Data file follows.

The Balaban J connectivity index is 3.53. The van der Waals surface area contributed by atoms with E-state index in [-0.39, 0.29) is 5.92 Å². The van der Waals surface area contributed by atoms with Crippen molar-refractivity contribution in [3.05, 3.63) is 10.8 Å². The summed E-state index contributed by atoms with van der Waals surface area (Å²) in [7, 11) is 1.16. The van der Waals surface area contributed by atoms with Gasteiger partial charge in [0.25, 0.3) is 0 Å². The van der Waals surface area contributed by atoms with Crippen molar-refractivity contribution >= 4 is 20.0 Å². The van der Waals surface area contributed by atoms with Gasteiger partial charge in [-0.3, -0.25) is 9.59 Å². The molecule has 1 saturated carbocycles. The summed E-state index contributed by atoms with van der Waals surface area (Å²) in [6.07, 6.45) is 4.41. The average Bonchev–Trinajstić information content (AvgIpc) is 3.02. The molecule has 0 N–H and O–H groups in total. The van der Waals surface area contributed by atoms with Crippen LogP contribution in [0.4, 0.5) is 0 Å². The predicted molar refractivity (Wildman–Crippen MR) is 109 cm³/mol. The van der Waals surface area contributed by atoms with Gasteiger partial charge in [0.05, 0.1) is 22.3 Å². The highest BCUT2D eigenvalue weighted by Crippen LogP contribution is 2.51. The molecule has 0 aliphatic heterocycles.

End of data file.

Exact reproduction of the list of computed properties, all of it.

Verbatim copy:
The Balaban J connectivity index is 3.53. The van der Waals surface area contributed by atoms with E-state index in [-0.39, 0.29) is 5.92 Å². The van der Waals surface area contributed by atoms with Crippen molar-refractivity contribution in [3.05, 3.63) is 10.8 Å². The summed E-state index contributed by atoms with van der Waals surface area (Å²) in [7, 11) is 1.16. The van der Waals surface area contributed by atoms with Gasteiger partial charge in [0.25, 0.3) is 0 Å². The van der Waals surface area contributed by atoms with Crippen molar-refractivity contribution >= 4 is 20.0 Å². The van der Waals surface area contributed by atoms with Gasteiger partial charge in [-0.3, -0.25) is 9.59 Å². The molecule has 1 saturated carbocycles. The summed E-state index contributed by atoms with van der Waals surface area (Å²) in [6.07, 6.45) is 4.41. The average Bonchev–Trinajstić information content (AvgIpc) is 3.02. The molecule has 0 N–H and O–H groups in total. The van der Waals surface area contributed by atoms with Crippen LogP contribution in [0.4, 0.5) is 0 Å². The predicted molar refractivity (Wildman–Crippen MR) is 109 cm³/mol. The van der Waals surface area contributed by atoms with Gasteiger partial charge in [0.05, 0.1) is 22.3 Å². The highest BCUT2D eigenvalue weighted by Crippen LogP contribution is 2.51. The molecule has 0 aliphatic heterocycles.